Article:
How to Create a Winning Investor Pitch-Deck

Josiah Humphrey
Aug 3, 2017 · 7 min read
Originally published on

According to the latest study of 200 startup pitch decks by DocSend, investors spend an average of 3 minutes and 44 seconds reading one deck.

That’s not a lot of time.

Every second counts. And good deck should be simple, to the point and have 10–15 pages.

In this article, I’ll explain ten core pages of a pitch deck based on a structure considered an ideal standard by many including Sequoia Capital, which also recommends these ten categories.

1. Company Purpose

This should be your one sentence pitch to explain the reason your business exists and why it matters.

As Simon Sinek agrees in his widely popular TED video, successful companies always have a strong reason WHY they exist.

For example, Warby Parker isn’t just a shop with glasses, Asana is not a project management tool nor Airbnb positions itself as a short term rental app. Here are their mission statements:

2. Problem

Some of the best products are pain-killers (of course you could as well build a vitamin).

On this slide, you want to demonstrate you’re solving a huge customer pain. You want to show, the pain is so big, customers are willing to give their credit card details to an unknown startup.

“The bigger the problem, the bigger the opportunity. Nobody will pay you to solve a non-problem.” — Vinod Khosla

In other words, you need to show the pain you’re going to solve is both significant and monetizable. Also, make sure to explain how customers address the issue today and why it sucks.

3. Solution

Once you outlined the problem, you want to show how are you going to solve it.

This is where you explain what the Unique Value Proposition (USP) of your product is and why your solution is going to make customers’ lives better.

You want to highlight why it is a feasible solution and why customers are going to use it instead of whatever is available to date.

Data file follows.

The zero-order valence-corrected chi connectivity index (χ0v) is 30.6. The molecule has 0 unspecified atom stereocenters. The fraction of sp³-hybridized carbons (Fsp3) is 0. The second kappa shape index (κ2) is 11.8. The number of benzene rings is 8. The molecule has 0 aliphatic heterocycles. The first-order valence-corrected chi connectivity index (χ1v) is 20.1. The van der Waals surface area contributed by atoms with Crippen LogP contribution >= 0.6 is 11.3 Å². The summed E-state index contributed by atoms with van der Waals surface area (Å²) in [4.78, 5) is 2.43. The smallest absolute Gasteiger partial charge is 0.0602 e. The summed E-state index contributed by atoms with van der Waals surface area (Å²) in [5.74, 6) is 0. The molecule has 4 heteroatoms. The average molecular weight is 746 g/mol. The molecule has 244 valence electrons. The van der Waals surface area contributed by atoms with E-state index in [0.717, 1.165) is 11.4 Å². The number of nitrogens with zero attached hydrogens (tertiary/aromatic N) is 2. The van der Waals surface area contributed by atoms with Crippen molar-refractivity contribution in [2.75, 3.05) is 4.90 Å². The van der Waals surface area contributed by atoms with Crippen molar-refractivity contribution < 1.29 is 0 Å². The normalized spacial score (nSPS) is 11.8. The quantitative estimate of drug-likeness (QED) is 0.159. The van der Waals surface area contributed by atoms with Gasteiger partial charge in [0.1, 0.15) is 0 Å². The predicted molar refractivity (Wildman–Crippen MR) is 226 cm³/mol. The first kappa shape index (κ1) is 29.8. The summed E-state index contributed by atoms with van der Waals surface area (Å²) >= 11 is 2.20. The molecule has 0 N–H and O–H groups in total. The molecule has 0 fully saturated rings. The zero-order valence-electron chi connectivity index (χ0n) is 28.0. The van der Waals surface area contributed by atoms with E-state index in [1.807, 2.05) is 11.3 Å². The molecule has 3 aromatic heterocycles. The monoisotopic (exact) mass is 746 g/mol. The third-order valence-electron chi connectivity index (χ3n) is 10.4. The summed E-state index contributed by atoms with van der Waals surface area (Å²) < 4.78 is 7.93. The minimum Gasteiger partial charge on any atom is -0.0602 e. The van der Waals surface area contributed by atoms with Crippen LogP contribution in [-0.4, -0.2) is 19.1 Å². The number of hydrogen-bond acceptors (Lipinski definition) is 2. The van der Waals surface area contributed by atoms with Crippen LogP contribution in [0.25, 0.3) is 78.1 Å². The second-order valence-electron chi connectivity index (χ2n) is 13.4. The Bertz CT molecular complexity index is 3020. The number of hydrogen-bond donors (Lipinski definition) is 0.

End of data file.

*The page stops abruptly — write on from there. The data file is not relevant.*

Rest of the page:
This is also about painting the picture. Words aren’t enough, show particular use cases of people benefiting from your product.

4. Why Now?

This is where most of our entrepreneurs at Appster struggle the most.

Timing is paramount to building a great startup. There’s time and place for some companies to succeed.

For example, if you look at many of the solar startups in the last decade, most came to market too early and eventually failed. The oil prices were going down and solar panels were still more expensive.

You might have found a great opportunity, but if you have to wait for the market too long, eventually you’ll run out of money.

Same goes for the most successful startups. iPhone came after PalmPilot, and it was successful also because the technology and batteries were good enough to make product customers would actually use.

Facebook came after Friendster and Myspace failed. The market and the demand for social networking were there, but the solution was missing.

Make sure to list all the critical reasons to explain your ‘why now.’

5. Market

Alongside identifying the focus of your company and zeroing in on the specific problem that it will solve, it’s essential that a market for the solution you intend to create actually exists.

This slide plays a key role in your pitch deck and is the most important slide according to many entrepreneurs. Investor, and software engineer Marc Andreessen insists:

“The market is the most important factor in a startup’s success or failure. Why? In a great market, a market with lots of real potential customers, the market pulls product out of the startup. The market needs to be fulfilled and the market will be fulfilled, by the first viable product that comes along.”